DAN WARD is associate department head, Cyber Intelligence and Intelligence Community Workforce for the MITRE Corporation.
ROB TRIPP is workforce planning manager for Ford. BILL MAKI is the retired director of strategic workforce planning for Weyerhaeuser and past president of the Human Resource Planning Society.
Humans make things every day, whether it’s composing an e-mail, cooking a meal, or constructing the Mars Rover. While complexity is often necessary in the development process, unnecessary complexity adds complications. The Simplicity Cycle provides the secret to striking the proper balance. Dan Ward shines a light on how complexity affects the things we make for good or ill, taking us on a journey through the process of making things, with a particular focus on identifying and avoiding complexity-related pitfalls.
The standard development process involves increasing complexity to improve the outcome, Ward explains. The problem comes when the complexity starts getting in the way—but often we don’t know where that point is until we pass it. He suggests a number of techniques for identifying the problem and fixing it, including how to overcome several types of wrongheaded thinking—such as the idea that complexity and quality are the same. In clear, compelling language, and using his trademark mix of examples from research, personal experience, and pop culture, Ward offers a universal concept, visually described with a single, evolving diagram.
Ideal for business leaders and technologists, The Simplicity Cycle is helpful for anyone looking to simplify and improve everything we do, whether we work in an office, at home, or at the Pentagon.
Why do some programs deliver their product under cost, while others bust their budget? Why do some deliver ahead of schedule, while others experience endless delays? Which products work better—the quick and thrifty or the slow and expensive? Which situation leads to superior equipment?
With nearly two decades as an engineering officer in the U. S. Air Force, Dan Ward explored these questions during tours of duty at military research laboratories, the Air Force Institute of Technology, an intelligence agency, the Pentagon and Afghanistan. The pattern he noticed revealed that the most successful project leaders in both the public and private sectors delivered top-shelf products with a skeleton crew, a shoestring budget, and a cannonball schedule. Excessive investment of time, money, or complexity actually reduced innovation. He concluded the secret to innovation is to be fast, inexpensive, simple, and small.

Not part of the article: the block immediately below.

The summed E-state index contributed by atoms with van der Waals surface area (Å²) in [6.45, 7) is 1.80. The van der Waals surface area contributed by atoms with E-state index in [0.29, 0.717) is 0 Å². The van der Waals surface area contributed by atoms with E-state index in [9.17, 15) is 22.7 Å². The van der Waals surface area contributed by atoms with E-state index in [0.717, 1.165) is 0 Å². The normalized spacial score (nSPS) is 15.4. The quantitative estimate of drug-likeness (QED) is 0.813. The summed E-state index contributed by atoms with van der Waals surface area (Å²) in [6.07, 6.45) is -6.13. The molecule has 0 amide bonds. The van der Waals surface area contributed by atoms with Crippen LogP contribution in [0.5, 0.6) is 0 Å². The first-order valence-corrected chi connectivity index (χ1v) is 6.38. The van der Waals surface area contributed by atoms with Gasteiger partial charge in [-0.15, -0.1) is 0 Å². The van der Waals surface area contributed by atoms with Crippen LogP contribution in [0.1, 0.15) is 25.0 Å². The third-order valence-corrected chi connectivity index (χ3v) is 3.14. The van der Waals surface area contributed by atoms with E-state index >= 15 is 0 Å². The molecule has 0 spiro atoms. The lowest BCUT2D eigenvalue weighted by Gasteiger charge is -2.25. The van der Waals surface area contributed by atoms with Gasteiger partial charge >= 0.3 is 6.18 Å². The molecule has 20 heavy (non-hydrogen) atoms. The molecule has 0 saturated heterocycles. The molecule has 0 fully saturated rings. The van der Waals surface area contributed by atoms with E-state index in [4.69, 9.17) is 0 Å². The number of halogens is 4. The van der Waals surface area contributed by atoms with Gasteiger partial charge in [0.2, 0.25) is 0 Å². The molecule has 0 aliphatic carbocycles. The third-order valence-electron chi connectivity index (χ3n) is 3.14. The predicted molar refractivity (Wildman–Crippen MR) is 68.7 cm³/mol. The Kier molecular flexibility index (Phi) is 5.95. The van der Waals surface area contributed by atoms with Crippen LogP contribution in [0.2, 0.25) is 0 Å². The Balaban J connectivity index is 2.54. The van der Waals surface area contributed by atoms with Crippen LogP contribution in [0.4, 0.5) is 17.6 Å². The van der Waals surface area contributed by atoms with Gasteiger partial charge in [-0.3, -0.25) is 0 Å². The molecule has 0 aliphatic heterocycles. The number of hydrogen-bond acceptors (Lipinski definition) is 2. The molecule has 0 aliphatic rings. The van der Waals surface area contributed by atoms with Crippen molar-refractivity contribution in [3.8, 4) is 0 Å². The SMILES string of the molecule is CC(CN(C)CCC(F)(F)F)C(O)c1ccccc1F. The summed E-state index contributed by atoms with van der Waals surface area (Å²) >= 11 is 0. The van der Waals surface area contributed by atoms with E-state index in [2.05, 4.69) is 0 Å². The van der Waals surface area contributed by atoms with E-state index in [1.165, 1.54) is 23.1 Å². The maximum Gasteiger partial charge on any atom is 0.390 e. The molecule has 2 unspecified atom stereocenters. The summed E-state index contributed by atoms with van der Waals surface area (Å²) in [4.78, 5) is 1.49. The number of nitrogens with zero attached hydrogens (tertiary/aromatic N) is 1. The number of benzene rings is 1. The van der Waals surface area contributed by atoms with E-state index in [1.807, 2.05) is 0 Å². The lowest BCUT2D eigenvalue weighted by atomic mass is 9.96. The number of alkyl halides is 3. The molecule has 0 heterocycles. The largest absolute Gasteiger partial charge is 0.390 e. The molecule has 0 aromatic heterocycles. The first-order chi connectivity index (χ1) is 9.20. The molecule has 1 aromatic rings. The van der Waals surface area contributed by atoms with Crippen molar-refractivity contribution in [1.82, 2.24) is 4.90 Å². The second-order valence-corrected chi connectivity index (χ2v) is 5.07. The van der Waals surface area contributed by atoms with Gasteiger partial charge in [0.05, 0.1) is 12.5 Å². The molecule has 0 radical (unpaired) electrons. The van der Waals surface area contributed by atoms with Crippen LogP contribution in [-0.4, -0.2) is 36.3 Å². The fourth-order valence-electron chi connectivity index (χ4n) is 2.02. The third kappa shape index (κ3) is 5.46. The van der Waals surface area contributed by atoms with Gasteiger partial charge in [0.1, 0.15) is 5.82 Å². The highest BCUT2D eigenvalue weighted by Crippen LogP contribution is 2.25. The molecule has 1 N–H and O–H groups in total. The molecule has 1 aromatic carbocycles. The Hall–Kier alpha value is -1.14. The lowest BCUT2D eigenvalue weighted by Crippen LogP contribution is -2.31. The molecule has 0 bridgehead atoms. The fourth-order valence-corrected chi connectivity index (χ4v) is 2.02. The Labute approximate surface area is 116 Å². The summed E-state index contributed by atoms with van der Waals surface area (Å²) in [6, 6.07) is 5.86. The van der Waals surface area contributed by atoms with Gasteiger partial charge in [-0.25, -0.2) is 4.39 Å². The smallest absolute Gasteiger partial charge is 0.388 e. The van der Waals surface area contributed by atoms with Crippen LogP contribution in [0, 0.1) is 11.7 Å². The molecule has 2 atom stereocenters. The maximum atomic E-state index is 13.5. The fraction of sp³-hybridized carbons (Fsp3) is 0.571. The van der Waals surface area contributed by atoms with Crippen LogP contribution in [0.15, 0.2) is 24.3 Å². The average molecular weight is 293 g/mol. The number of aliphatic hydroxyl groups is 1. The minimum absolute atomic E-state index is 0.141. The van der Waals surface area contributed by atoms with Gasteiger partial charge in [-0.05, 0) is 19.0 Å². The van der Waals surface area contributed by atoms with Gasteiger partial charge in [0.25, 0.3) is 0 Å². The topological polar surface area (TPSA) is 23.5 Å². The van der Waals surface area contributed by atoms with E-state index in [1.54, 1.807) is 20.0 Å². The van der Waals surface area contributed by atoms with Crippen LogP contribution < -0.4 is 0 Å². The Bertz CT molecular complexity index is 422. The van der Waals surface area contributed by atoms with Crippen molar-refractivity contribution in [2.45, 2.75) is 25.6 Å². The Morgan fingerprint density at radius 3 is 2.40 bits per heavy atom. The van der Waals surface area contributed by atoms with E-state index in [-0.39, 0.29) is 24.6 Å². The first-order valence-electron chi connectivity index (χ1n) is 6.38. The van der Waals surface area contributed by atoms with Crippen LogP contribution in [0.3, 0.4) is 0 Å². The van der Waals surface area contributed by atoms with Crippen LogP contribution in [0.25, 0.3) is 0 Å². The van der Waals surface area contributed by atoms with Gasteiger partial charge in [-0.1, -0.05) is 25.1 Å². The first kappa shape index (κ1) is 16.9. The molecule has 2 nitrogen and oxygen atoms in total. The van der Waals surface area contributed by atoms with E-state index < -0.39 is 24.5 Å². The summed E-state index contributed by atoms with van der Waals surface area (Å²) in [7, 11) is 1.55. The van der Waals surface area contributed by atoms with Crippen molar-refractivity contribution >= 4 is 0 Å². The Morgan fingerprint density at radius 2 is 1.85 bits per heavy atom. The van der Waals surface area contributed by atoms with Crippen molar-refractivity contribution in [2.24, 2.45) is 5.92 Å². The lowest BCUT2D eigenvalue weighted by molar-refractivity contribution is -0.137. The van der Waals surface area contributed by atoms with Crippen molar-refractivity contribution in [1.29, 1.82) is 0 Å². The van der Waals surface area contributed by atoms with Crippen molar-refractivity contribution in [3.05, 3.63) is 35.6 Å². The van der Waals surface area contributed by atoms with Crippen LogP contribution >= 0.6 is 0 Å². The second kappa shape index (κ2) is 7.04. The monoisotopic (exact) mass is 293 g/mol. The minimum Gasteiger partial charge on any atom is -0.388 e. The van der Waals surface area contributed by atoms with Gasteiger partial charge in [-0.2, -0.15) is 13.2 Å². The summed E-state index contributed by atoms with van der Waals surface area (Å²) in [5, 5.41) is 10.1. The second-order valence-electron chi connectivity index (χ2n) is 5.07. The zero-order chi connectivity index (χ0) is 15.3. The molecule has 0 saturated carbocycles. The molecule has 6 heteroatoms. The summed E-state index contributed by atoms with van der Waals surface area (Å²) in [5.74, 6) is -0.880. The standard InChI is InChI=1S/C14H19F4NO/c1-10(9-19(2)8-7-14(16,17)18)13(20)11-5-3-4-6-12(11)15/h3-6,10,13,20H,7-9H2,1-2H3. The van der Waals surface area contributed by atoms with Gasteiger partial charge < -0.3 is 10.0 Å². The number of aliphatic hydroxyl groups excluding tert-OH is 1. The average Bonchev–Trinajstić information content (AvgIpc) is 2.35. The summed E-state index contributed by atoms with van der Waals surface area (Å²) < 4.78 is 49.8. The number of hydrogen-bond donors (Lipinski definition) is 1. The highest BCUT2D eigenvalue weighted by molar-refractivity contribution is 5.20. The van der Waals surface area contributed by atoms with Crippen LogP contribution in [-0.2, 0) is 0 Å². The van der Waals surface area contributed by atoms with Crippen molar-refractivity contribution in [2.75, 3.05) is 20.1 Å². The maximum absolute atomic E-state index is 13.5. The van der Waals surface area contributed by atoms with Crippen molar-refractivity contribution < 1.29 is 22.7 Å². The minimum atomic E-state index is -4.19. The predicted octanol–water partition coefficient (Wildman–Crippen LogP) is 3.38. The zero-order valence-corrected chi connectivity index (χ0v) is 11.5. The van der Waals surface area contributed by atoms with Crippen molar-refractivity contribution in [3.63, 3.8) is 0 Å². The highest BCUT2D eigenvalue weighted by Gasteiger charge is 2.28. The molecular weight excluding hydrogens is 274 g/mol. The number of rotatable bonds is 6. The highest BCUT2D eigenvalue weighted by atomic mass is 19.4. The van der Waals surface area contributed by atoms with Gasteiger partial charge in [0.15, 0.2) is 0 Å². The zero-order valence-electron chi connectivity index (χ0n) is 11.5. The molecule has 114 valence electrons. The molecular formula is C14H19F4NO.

FIRE presents an entertaining and practical framework for pursuing rapid, frugal innovation. A story-filled blend of pop culture and engineering insight, FIRE has something for everyone: strategic concepts leaders can use as they cast a vision, actionable principles for managers as they make business decisions, and practical tools for workers as they design, build, assess and test new products.
The book begins with an introduction to agricultural biotechnology, a brief examination of the history of cotton production technology (and the institutions required to support that technology), and a thorough review of the literature on the agronomic performance of GM cotton. It then provides a review of the economic and institutional outcomes of GM cotton during the first decade of its use. The core of the book is four country case studies based on original fieldwork in the principal developing countries growing GM cotton (China, India, South Africa and Colombia). The book concludes with a summary of the experience to date and implications for the future of GM crops in developing countries.
This review challenges those who have predicted technological failure by describing instances in which GM cotton has proven useful and has been enthusiastically taken up by smallholders. But it also challenges those who claim that biotechnology can take the lead in agricultural development by examining the precarious institutional basis on which these hopes rest in most countries. The analysis shows how biotechnology’s potential contribution to agricultural development must be seen as a part of (and often secondary to) more fundamental policy change. The book should be of interest to a wide audience concerned with agricultural development. This would include academics in the social and agricultural sciences, donor agencies and NGOs.